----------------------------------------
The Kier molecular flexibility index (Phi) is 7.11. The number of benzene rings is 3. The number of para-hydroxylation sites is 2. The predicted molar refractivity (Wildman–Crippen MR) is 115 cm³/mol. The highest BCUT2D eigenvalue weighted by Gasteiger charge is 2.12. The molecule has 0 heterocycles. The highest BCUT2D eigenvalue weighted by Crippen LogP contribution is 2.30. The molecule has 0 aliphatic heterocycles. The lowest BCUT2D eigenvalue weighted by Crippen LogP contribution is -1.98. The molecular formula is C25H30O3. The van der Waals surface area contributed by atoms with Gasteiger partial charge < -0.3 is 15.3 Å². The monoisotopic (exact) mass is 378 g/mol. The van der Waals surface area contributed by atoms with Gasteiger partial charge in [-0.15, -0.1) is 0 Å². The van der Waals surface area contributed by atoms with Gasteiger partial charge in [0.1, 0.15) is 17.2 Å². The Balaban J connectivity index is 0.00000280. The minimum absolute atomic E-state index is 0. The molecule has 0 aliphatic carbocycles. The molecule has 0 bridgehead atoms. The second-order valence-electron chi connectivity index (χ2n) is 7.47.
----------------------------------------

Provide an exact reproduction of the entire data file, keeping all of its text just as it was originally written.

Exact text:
The Kier molecular flexibility index (Phi) is 7.11. The number of benzene rings is 3. The number of para-hydroxylation sites is 2. The predicted molar refractivity (Wildman–Crippen MR) is 115 cm³/mol. The highest BCUT2D eigenvalue weighted by Gasteiger charge is 2.12. The molecule has 0 heterocycles. The highest BCUT2D eigenvalue weighted by Crippen LogP contribution is 2.30. The molecule has 0 aliphatic heterocycles. The lowest BCUT2D eigenvalue weighted by Crippen LogP contribution is -1.98. The molecular formula is C25H30O3. The van der Waals surface area contributed by atoms with Gasteiger partial charge < -0.3 is 15.3 Å². The monoisotopic (exact) mass is 378 g/mol. The van der Waals surface area contributed by atoms with Gasteiger partial charge in [-0.15, -0.1) is 0 Å². The van der Waals surface area contributed by atoms with Gasteiger partial charge in [0.1, 0.15) is 17.2 Å². The Balaban J connectivity index is 0.00000280. The minimum absolute atomic E-state index is 0. The molecule has 0 aliphatic carbocycles. The molecule has 0 bridgehead atoms. The second-order valence-electron chi connectivity index (χ2n) is 7.47.